Host: That sounds like fun.

Roman: Yeah. Then we have another one coming on lunar power. So when we get to the surface of the Moon, we’re going to have an issue because we cannot get a cord all the way from Earth to the Moon. And the sun is not a very reliable source of power depending on where you are on the Moon. There are areas that stay dark either all the time or most of the time.

So how are we going to provide that power? How we’re going to store it and distribute it – it’s going to be a very interesting competition. Because in this one, microgrids on Earth are problems in some areas on Earth. So it’s going to be interesting to see. It’s going to have a lot of Earth application.

And then the other one, it’s kind of like the second part of the 3-D printed hab, but now we’re looking at – so we need to go and do the excavations and prepare the materials for manufacturing and construction of landing pads. And so it is the next step of, we demonstrated we can use 3-D printing to do vertical structures. Now we need to figure out how we’re going to get the materials – and they are kind of connected because space robotics can provide – maybe we can get the excavation and the robotic systems that are designed for the space robotics might be able to pick up that material and take it to where they’re going to be used to 3-D print habitat. So it’s kind of cool.

Host: For sure. Monsi, what curiosities do NASA program and project managers usually have about Centennial Challenges?

Roman: Well, I have to say that it is – it is a program that is not as well-known as I wish it was. In fact, when I started – when I was asked to start with the program – it started in 2005, by the way – I had very little information about it. So I thought it was more a game than anything else. And I was a technologist. I came from doing technologies for life-support. So I was kind of like, “I’m not sure about this.”

As you learn about the program, you realize this is – this is about technology. This is about really and true technology development path that goes fairly quickly because we’re not – normally, we don’t go all the way to flight. For example, Cube Quest, they do go all the way to flight hardware. But most of the other ones, it goes from concept to buildup and demonstration, which normally you don’t have the opportunity to do. Usually within NASA, we spend a lot of time in the design area. And sometimes we don’t go all the way to the demo part because it’s usually expensive.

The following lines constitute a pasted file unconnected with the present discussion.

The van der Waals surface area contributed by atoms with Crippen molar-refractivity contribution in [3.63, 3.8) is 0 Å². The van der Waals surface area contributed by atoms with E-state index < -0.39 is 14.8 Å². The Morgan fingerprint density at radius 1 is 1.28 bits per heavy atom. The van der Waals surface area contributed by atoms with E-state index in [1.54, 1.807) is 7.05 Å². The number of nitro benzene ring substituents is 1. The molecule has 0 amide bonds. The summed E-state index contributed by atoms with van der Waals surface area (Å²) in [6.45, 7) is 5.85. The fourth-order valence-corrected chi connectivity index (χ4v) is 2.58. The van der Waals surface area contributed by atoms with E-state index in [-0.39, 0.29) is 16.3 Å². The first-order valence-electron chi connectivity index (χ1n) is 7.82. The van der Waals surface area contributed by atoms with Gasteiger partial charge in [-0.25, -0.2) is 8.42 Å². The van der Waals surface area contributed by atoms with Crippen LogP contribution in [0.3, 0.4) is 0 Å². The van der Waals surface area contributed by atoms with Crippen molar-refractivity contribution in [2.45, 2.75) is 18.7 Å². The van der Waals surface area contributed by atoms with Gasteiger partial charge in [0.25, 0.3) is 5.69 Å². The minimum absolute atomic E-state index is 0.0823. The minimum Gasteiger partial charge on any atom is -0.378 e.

And so it’s a really good way to go – to see this path all the way from you have the thought, you have the designs. And then they actually build it and they prove that they work. And they only get paid if they win. Otherwise, they don’t get paid. NASA doesn’t pay them.

The other thing that is amazing about this challenge program and has worked so well is the fact that it attracts a lot of interest from the media – and I’m not kidding about the interest, it’s incredible – and venture capital and industry. And these companies that sometimes are completely unknown get a lot of exposure and get a lot of investments. The top ones get a lot of investments. We see small companies actually flourishing because of the strong Earth application that they have. And it’s just amazing to show the public very easily, very fast, “We’re designing this for space, but look how – ” we’re building houses for the homeless. We can build houses in a – Africa right now is very interested in a lot of these technologies.

So we’re doing good for Earth, too. And it’s very easy to find. The connections are very much there. It is very hard, if you only see the outside of it, to see all those wonderful things that are within the program that maybe people are not aware are available.

Host: When our NASA program and project managers do get to see kind of the inside of Centennial Challenges, what sort of a reaction do they typically have? What do you hear from them?